A Neat Git(hub) Workflow for Pull Requests
This post is for a friend of mine, so that he can stop bugging me.
I love git and I love Github. Contributing to projects on Github is cool but not always easy if you don’t know where to start. This post presents a neat workflow for handling your Github forks and pull requests.
Assume we forked the
cool-people/cool-project repository and that we cloned it on our machine.
Adding the Upstream Remote
First, let’s add a
remote for the original repository and call it
upstream (you can pick
your preferred name here), it will come handy later.
git remote add upstream <address of cool-people/cool-project>
Creating a New Local Branch
As we are git people we don’t develop our new feature/fix/whatever in the
master branch, right?
Let’s create a branch for our new feature and move to it
feature can be changed to your favourite name, choose a meaningful name):
git branch feature git checkout feature
git checkout -b feature
And here we go, writing amazing code.
Handling Conflicts with Upstream’s Master
Once we are done coding and we committed our changes we would like to send our feature back to
cool-people/cool-project’s master branch. But what if
cool-people/cool-project has gone ahead?
We might be in the following situation:
And even worse, imagine commits
E are in conflict with our
That is, our feature now conflicts
cool-people/cool-project’s master branch and we need to fix this before sending our pull request.
Let’s first update our master branch:
git checkout master git fetch upstream git merge upstream/master
We can update our remote master branch as well:
git push origin master
Now that our master branch is up-to-date with
cool-people/cool-project’s master we are in the following state:
But we haven’t solved our conflict problem yet.
To import master changes into our feature branch and resolve conflicts we use
git checkout feature git rebase master
If there are conflicts bewteen our commits and master’s, the above command will tell us.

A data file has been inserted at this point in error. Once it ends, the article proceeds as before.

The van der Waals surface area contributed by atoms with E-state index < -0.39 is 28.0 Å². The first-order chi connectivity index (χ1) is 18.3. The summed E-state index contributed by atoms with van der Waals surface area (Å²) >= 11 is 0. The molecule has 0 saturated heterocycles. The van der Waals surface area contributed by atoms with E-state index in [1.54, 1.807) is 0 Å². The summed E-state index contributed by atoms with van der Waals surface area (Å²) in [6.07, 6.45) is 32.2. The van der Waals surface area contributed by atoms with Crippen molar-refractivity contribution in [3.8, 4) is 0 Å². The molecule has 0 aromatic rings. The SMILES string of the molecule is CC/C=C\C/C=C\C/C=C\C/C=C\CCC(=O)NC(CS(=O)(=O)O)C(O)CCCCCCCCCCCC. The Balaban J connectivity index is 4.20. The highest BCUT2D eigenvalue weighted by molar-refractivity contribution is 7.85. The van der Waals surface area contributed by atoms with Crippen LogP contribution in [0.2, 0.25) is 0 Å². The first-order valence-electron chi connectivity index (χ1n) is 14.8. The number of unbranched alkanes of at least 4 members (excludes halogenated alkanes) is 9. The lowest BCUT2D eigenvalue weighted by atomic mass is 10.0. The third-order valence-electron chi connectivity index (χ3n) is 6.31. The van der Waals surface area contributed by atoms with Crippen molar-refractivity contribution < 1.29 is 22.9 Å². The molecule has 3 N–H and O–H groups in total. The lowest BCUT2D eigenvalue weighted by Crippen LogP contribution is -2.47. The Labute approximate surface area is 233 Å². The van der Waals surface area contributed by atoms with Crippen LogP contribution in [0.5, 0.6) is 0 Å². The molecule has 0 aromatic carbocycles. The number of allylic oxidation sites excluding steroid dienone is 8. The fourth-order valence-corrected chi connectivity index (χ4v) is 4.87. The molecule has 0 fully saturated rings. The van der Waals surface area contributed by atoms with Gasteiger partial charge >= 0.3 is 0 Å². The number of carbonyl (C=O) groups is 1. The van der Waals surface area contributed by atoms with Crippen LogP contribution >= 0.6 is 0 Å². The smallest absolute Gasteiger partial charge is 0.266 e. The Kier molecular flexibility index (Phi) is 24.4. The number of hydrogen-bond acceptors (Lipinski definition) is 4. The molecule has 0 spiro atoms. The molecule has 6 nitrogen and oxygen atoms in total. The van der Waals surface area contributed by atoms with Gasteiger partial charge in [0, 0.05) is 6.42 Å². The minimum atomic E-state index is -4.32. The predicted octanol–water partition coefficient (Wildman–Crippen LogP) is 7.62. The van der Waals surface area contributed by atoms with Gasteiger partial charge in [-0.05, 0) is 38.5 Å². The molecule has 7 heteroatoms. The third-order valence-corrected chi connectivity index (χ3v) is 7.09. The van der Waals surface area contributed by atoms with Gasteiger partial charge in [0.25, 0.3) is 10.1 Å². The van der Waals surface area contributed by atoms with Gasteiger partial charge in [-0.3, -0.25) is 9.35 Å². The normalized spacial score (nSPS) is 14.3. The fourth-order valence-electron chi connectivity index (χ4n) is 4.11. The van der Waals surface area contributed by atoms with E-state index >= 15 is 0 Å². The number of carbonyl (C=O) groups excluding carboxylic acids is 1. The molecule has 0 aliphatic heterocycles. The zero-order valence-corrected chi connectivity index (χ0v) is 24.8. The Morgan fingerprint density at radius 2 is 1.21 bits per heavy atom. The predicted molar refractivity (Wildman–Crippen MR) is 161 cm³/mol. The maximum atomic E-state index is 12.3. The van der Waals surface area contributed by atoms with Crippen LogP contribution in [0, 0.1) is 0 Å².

If that is the case it’s our duty to resolve conflits and
git add the files we modified.
Once we resolved all conflicts we can continue rebasing with:
git rebase --continue
Rebase does the following:
- Imports all missing commits from
- Creates a new commit (L*, M* and N*) for each commit previously in the
- Moves new commits (L*, M* and N*) after the last commit imported from
To better understand this, here’s our history state after rebasing:
Push our Changes
To update our remote
feature branch after rebasing we can use the usual
If we have never pushed the branch, we can simply do:
git push origin feature
If we have already pushed it we must force a push, as rebase created non-fast-forward changes (and git by default prevents us from pushig non-fast-forward changes):
git push origin feature -f
We can now go to Github and press the “Compare & pull request” button for the
This will allow us to finalize our pull request.
You might now be asking: why did we use
git rebase rather than
The answer to this questions can be found in what
merge does to the history, when compared with
Here’s what would have happened to our history if we used merge instead of rebase:
By sending a pull request from our
feature branch we are asking
cool-people/cool-project to add
to their history our commits. Do you think
cool-people would ever be interested in adding to their
history a merge commit between your branch and their own stuff? I don’t think so.
Rebase, more that merge, can help you send pull requests with a clean history, avoiding commits that add no meaningful information to the history.
Why Not Rebase?
WITH GREAT POWER THERE MUST ALSO COME – GREAT RESPONSIBILITY!
Rebase is a powerfull tool and helps you avoiding dirt in the history. However, as we’ve seen, rebase involves creating non-fast-forward changes. Pushing such changes is never a good idea if your branch is used by other people: rebased commits are new commits, users working on old ones will have a very unpleasent surprise if you rebase their remote branch!
You can safely use rebase when your
feature branch is local (i.e. you haven’t pushed it yet), or when you
are sure to be the only person working on that branch (which is often the case for pull requests).